It’s worth noting that if you install performance throttle bodies, you’ll probably want to upgrade your injectors at the same point to prevent increased wear on your injectors. Once you’ve done this, you will need to remap your ECU to account for this increase in power.
4. Implement Forced Induction
Whether through a supercharger or a turbocharger, forced induction systems greatly boost the performance and horsepower of an engine by forcing more air in. This works by compressing the air as it flows in and then pumping that into the engine.
It’s worth noting that a turbo/supercharger puts a lot of additional strain on your engine, so make sure that you balance out any additions made. It’s a lot of work, so maybe don’t do this one first.
If you do install a turbo or supercharger, consider installing an intercooler and changing other internal components or you could run the risk of melting your pistons. This will cool the charged air that’s been heated by the turbo, thus increasing the efficiency of the ignited fuel and air mixture at the top of the compression stroke.
Turbos are much more efficient than superchargers, as they’ll utilise waste gas to create additional power.
5. Remap your Car’s ECU
Remapping your car’s Engine Control Unit (ECU) can help to boost performance.
Your car’s ECU is fitted with a factory chip to ensure compliance with fuel regulations, and essentially aid the economy of your car. However, for those who want to up their horsepower, an economical chip isn’t the one.
Experts known as tuners will come in and make changes to your ECU so you can get more MPG and power delivery in your car.
Do note that this is best done after you’ve done all other mods, as you can then optimise based on what else you’ve installed.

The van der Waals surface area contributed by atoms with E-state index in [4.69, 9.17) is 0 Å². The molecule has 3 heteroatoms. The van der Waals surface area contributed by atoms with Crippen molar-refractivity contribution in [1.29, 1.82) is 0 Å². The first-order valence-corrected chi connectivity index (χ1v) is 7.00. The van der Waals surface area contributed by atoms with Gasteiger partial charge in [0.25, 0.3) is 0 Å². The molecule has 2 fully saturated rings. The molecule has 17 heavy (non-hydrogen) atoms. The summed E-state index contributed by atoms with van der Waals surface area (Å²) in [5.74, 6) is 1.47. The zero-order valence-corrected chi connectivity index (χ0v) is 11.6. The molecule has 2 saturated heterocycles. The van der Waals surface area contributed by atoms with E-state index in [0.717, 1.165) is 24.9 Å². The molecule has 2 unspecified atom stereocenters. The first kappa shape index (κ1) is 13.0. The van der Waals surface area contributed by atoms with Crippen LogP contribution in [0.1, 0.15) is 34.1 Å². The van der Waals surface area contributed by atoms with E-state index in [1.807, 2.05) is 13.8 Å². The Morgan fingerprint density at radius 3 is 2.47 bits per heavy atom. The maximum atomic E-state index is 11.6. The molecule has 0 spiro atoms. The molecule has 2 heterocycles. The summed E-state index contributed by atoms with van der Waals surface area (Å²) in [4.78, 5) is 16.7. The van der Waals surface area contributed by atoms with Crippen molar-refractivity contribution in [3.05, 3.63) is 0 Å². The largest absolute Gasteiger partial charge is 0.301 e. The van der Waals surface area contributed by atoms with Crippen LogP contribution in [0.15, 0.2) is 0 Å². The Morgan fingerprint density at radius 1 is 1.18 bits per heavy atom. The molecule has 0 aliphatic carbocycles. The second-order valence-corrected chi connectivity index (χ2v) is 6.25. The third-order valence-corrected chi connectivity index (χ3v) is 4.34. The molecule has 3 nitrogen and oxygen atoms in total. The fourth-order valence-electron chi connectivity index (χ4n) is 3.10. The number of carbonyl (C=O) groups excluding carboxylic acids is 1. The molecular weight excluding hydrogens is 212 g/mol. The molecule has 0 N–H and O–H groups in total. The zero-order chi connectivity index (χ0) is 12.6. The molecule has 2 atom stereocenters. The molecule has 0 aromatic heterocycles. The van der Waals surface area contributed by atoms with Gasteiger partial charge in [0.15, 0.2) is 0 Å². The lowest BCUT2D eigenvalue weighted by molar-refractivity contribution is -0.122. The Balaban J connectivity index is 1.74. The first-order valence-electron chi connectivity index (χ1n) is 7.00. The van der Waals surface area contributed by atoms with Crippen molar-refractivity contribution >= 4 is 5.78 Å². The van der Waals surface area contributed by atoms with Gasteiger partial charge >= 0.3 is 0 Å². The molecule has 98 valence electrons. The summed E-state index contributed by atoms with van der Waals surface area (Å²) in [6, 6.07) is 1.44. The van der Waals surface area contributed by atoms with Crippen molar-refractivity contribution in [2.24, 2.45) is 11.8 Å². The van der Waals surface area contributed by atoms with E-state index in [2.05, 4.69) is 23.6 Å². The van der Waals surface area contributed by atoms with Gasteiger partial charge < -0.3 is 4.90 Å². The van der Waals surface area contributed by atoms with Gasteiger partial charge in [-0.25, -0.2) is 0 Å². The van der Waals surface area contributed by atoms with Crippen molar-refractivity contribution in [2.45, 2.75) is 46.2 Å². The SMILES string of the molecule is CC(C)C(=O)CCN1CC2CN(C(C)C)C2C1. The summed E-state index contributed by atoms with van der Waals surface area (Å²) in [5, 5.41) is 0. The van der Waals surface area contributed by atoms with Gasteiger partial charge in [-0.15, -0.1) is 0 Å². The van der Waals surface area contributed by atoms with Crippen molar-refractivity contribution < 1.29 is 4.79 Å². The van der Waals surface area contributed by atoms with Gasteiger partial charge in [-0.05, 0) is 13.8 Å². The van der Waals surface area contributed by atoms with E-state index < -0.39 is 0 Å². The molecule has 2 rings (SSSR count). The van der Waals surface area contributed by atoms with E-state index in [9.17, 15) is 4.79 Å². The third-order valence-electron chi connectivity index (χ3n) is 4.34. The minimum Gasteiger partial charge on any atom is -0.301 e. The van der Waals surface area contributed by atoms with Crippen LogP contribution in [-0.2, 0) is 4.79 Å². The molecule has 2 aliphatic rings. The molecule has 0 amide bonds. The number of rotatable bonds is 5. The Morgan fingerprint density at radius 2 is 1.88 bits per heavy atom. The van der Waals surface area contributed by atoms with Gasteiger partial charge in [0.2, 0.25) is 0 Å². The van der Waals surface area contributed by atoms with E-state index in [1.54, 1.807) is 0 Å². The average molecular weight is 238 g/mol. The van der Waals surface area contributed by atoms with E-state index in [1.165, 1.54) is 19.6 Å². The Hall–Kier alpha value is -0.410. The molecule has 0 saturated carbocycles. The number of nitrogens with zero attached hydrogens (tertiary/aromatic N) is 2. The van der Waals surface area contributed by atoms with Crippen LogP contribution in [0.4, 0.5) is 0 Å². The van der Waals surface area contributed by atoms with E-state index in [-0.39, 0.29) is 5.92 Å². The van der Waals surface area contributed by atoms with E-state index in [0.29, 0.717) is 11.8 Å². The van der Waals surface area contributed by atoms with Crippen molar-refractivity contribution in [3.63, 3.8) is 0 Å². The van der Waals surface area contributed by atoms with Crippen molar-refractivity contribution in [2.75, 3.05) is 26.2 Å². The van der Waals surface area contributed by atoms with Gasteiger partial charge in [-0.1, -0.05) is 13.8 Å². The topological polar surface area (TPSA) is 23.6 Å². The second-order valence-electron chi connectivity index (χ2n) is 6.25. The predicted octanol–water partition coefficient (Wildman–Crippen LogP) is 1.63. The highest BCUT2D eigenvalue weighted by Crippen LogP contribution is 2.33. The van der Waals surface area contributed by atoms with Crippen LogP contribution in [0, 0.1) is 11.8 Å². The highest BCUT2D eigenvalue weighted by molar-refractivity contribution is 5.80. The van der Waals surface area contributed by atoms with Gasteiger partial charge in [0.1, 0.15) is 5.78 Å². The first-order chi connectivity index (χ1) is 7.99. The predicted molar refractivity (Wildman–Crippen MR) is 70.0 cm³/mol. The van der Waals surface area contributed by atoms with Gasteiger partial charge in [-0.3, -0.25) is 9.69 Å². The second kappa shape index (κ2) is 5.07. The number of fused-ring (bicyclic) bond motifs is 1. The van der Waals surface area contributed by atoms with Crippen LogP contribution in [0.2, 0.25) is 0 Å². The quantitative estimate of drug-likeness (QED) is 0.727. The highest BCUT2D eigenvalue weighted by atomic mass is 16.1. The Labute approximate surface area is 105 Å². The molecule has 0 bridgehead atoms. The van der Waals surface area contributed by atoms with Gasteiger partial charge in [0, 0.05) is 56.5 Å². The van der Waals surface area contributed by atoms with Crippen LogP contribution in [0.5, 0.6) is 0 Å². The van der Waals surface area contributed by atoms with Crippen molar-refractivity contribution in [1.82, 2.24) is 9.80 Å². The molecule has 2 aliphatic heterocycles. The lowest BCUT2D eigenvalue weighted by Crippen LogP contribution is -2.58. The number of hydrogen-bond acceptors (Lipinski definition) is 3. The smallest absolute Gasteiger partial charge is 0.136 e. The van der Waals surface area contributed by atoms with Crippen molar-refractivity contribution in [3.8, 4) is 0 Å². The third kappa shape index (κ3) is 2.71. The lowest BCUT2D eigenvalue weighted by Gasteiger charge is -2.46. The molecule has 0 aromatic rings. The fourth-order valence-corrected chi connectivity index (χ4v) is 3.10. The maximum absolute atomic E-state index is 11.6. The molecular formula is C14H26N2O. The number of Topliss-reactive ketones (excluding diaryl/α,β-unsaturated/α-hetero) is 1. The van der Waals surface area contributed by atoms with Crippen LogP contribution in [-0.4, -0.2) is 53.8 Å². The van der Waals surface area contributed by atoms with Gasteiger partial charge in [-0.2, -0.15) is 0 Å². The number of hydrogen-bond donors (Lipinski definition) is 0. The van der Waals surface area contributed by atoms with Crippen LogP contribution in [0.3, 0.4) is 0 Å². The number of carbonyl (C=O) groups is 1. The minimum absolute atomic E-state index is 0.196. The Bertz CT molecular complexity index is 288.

6. Use High Octane Fuel
In the UK, we have two grades of fuel for each fuel type. Entry-level unleaded fuel is now E10 and 95 RON. This means it’s 10% bioethanol and has a Research Octane Number (RON) of 95 which refers to the fuel’s ability to not knock. A knock is when the air mix in the cylinders explodes rather than being controlled and you’ll hear a ping. The higher the RON, the higher the ability to not knock.
While we’re lucky in the UK to have higher standards for petrol, in places like America the entry standard ‘economy’ fuel is often 87 RON, hence why you’re less likely to hear a knock in the UK.
A higher RON with a lower bio-ethanol mix (most super fuels are E5) is therefore better for the performance of your car as it keeps the engine clean, removing deposits that are affecting engine performance. The fuel itself doesn’t boost performance, but not using it will affect the longevity of the engine. Always use performance fuels if you’re wanting to get more power out of your engine, or you’re ruining your expensive engine parts for nothing.
When it comes to diesel, it’s measured in cetane numbers. A higher cetane will ignite quicker when injected into the engine, making it more reactive and therefore designed for performance vehicles.
What Impact Do Horsepower Modifications Have on Insurance?
|Car Modifications||Standard Insurer Examples||Keith Michaels Average|
|Fuel System Charges||18%||Nil|